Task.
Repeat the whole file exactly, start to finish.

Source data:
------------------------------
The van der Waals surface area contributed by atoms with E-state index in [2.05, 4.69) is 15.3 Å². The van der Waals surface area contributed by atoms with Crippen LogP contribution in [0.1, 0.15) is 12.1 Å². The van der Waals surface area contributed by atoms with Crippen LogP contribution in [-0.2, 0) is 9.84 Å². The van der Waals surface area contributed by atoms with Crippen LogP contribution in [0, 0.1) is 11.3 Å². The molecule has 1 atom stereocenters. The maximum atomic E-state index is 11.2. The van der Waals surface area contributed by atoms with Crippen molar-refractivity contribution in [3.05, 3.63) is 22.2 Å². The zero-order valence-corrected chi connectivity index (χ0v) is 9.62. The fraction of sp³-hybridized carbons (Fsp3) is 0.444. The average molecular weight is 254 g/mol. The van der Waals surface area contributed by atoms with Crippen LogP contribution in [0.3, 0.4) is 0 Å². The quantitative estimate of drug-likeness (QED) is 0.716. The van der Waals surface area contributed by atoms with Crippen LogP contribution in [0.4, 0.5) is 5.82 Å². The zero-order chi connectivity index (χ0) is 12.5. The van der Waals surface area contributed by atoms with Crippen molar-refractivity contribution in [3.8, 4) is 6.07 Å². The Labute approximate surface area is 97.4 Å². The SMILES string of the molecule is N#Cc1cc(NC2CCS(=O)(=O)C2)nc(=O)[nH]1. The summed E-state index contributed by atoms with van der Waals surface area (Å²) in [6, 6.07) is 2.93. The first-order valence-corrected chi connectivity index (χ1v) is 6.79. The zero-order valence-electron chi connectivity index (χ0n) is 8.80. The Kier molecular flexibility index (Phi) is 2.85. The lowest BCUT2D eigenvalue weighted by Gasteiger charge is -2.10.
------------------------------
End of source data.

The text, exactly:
The van der Waals surface area contributed by atoms with E-state index in [2.05, 4.69) is 15.3 Å². The van der Waals surface area contributed by atoms with Crippen LogP contribution in [0.1, 0.15) is 12.1 Å². The van der Waals surface area contributed by atoms with Crippen LogP contribution in [-0.2, 0) is 9.84 Å². The van der Waals surface area contributed by atoms with Crippen LogP contribution in [0, 0.1) is 11.3 Å². The molecule has 1 atom stereocenters. The maximum atomic E-state index is 11.2. The van der Waals surface area contributed by atoms with Crippen molar-refractivity contribution in [3.05, 3.63) is 22.2 Å². The zero-order valence-corrected chi connectivity index (χ0v) is 9.62. The fraction of sp³-hybridized carbons (Fsp3) is 0.444. The average molecular weight is 254 g/mol. The van der Waals surface area contributed by atoms with Crippen LogP contribution in [0.3, 0.4) is 0 Å². The quantitative estimate of drug-likeness (QED) is 0.716. The van der Waals surface area contributed by atoms with Crippen LogP contribution in [0.4, 0.5) is 5.82 Å². The zero-order chi connectivity index (χ0) is 12.5. The van der Waals surface area contributed by atoms with Crippen molar-refractivity contribution in [3.8, 4) is 6.07 Å². The Labute approximate surface area is 97.4 Å². The SMILES string of the molecule is N#Cc1cc(NC2CCS(=O)(=O)C2)nc(=O)[nH]1. The summed E-state index contributed by atoms with van der Waals surface area (Å²) in [6, 6.07) is 2.93. The first-order valence-corrected chi connectivity index (χ1v) is 6.79. The zero-order valence-electron chi connectivity index (χ0n) is 8.80. The Kier molecular flexibility index (Phi) is 2.85. The lowest BCUT2D eigenvalue weighted by Gasteiger charge is -2.10.